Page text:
When Socceroos coach Holger Osieck selected Scott McDonald for next week's friendly against Scotland he would have known that his decision would have raised more than a few eyebrows.

With no goals in 25 appearances for the national team, the striker's inability to replicate his prolific club scoring record on the international stage has become well-known. Before every game in which he has been picked, much of the pre-match debate has focused on whether this is the time he will finally get that monkey off his back.

Having waited on the sideline for much of it, I have now decided to summon myself from the bench and enter the fray. He will score against Scotland or he will never score for the Socceroos, as he is unlikely to get another chance.

This may not be fair on the Middlesbrough man as he is capable of more than just goals but his performances without them seem to suffer greatly. During his highly successful stint at Celtic, he scored goals by the truckload and his all round play was also excellent. His movement, his link-up and ability to be in the right place at the right time was outstanding. In contrast with the weight of failing to score for the Socceroos hanging round his neck, these have all been lacking on the international stage.

Many have offered their insights as to why he has struggled for the Socceroos. Most have pointed to the differences between the style of football in the Scottish Premier League and English Championship, where McDonald has played and scored regularly, and that of international football.

This could provide part of the reason. International football is indeed very different from the hurly burly world of the SPL but he showed in his time at Celtic that he can score against the best in Europe. McDonald hit the back of the net against both AC Milan and Manchester United in the Champions League and was a regular thorn in the side of Old Firm rivals Rangers. If you can score against the best club teams in the world in the best competition, scoring on the international stage is unlikely to be daunting.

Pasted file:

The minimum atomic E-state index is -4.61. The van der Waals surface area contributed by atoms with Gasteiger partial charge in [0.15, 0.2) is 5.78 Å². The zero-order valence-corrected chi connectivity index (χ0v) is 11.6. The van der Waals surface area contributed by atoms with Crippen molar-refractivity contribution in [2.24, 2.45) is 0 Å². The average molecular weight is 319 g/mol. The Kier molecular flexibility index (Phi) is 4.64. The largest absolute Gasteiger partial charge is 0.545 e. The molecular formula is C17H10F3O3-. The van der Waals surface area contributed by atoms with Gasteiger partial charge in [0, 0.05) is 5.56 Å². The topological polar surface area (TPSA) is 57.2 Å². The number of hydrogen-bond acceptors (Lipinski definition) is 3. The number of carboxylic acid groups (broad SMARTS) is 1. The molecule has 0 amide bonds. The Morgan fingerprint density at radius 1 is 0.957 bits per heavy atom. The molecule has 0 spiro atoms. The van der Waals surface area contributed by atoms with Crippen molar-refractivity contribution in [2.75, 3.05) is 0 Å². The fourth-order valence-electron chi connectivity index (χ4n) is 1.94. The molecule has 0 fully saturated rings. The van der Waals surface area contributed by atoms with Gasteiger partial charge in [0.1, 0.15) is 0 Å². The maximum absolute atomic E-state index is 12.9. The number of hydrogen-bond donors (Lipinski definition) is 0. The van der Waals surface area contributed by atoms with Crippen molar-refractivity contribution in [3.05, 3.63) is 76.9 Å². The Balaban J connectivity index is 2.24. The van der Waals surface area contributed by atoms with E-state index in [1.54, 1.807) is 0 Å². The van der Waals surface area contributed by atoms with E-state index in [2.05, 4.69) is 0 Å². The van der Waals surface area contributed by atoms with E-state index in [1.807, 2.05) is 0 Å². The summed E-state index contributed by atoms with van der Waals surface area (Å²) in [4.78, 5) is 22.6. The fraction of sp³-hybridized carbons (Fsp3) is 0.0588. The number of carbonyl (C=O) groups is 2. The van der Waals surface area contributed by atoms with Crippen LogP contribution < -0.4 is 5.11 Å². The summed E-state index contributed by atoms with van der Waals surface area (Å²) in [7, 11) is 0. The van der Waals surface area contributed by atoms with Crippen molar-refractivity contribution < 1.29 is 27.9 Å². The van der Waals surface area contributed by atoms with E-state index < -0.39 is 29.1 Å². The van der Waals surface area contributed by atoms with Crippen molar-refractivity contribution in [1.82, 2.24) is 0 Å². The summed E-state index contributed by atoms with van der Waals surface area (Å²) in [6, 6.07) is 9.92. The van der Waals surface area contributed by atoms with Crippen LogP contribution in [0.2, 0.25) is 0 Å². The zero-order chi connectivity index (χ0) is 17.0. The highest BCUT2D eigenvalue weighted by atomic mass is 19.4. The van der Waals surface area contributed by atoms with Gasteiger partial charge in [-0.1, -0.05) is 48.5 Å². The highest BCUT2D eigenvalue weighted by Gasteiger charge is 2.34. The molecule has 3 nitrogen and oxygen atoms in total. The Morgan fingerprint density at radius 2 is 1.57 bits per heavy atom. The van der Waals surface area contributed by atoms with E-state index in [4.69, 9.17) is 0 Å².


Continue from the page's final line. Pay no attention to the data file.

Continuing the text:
In his most successful season at Celtic, where he netted 31 goals, he was partnered in attack by the muscular target man Jan Vennegoor of Hesselink in a front two. The Socceroos rarely play with a front two but the Middlesbrough man has been partnered on occasions with the towering Josh Kennedy and has still failed to produce his best.

Perhaps the biggest contrast to his time at Celtic, and to a lesser extent Middlesbrough, to the Socceroos was his start. Within 10 matches McDonald had hit six goals for Celtic and at Middlesbrough he scored in his fifth appearance after a January switch to the Teesside club. Questions about his ability to score goals were never raised. When he first came into the Socceroos, it was expected he would score regularly. When he didn't, his club scoring form made it seem more of bigger deal than perhaps it was.

The good news for McDonald is that next week's game is in Scotland. This is the country where his career took off. He had never reached double figures before in his time in England but after six seasons in the SPL he scored at a rate of just under a goal every two games. In a further boost, he has also scored twice before at Easter Road, where the match is to be played.

If he does get his opportunity and does not make the most of it, you can rest assured that there will no one more disappointed than himself. This is a player who knocked back an offer of over $140,000 a week from Saudi Arabian club Al-Hilal in the hope of fulfilling his dream of playing in the English Premier League - he is a real footballer. I for one desperately hope that Scotland can once again be a launching pad for McDonald. However, this time it is his international career that is in desperate need of take off. 

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